I’ve received a number of questions about whether it was legal for Smith to have a gun on him in the Loud American Roadhouse, because he was off duty at the time.  According to South Dakota law, people with concealed-weapons permits cannot carry firearms into bars. Police officers are exempt from this rule if they have written permission from the county sheriff, according to the law. However, the Law Enforcement Officers Safety Act (a federal law) enacted in 2004 supersedes the state law, allowing off-duty law-enforcement officers to carry weapons anywhere they choose, but it requires that the weapons handler not be under the influence of drugs or alcohol.

So let the spin continue as nothing has been reported about sobriety tests conducted after the shooting…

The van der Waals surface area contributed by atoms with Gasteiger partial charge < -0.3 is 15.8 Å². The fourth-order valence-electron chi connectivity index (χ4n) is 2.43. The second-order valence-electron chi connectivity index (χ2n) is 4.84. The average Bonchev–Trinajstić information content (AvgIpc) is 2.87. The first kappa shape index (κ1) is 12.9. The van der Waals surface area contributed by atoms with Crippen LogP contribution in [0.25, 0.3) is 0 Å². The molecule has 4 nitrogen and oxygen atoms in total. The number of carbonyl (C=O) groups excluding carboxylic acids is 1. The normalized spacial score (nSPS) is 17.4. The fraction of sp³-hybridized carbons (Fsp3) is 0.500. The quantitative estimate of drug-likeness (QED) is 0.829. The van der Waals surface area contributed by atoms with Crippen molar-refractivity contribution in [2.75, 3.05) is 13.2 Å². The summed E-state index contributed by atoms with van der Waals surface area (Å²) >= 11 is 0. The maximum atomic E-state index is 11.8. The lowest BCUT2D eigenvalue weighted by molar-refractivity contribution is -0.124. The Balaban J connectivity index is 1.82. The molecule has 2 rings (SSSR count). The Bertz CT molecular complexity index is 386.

Update:  August 14th – Seattle PI is reporting that Hells Angel member Joseph Patrick McGuire was arrested Jan. 18, 2007, as part of an investigation by the Drug Enforcement Administration and the San Diego Police Department. Police served warrants on two San Diego-area homes that belonged to the president of the Hells Angels’ local chapter.  McGuire is the chapter treasurer and was arrested at one of the homes in Pacific Beach, Calif. Police seized a pound and a half of marijuana, in addition to hydrocodone and oxycodone pills, and $5,000 in cash.  The San Diego chapter president and vice president were charged in separate cases in the investigation.  McGuire was released on bond and scheduled for a pre-trial hearing Aug 20 in San Diego County Superior Court, with his trial set for September.  He was charged with possession of marijuana for sale and two counts of illegal possession of narcotics.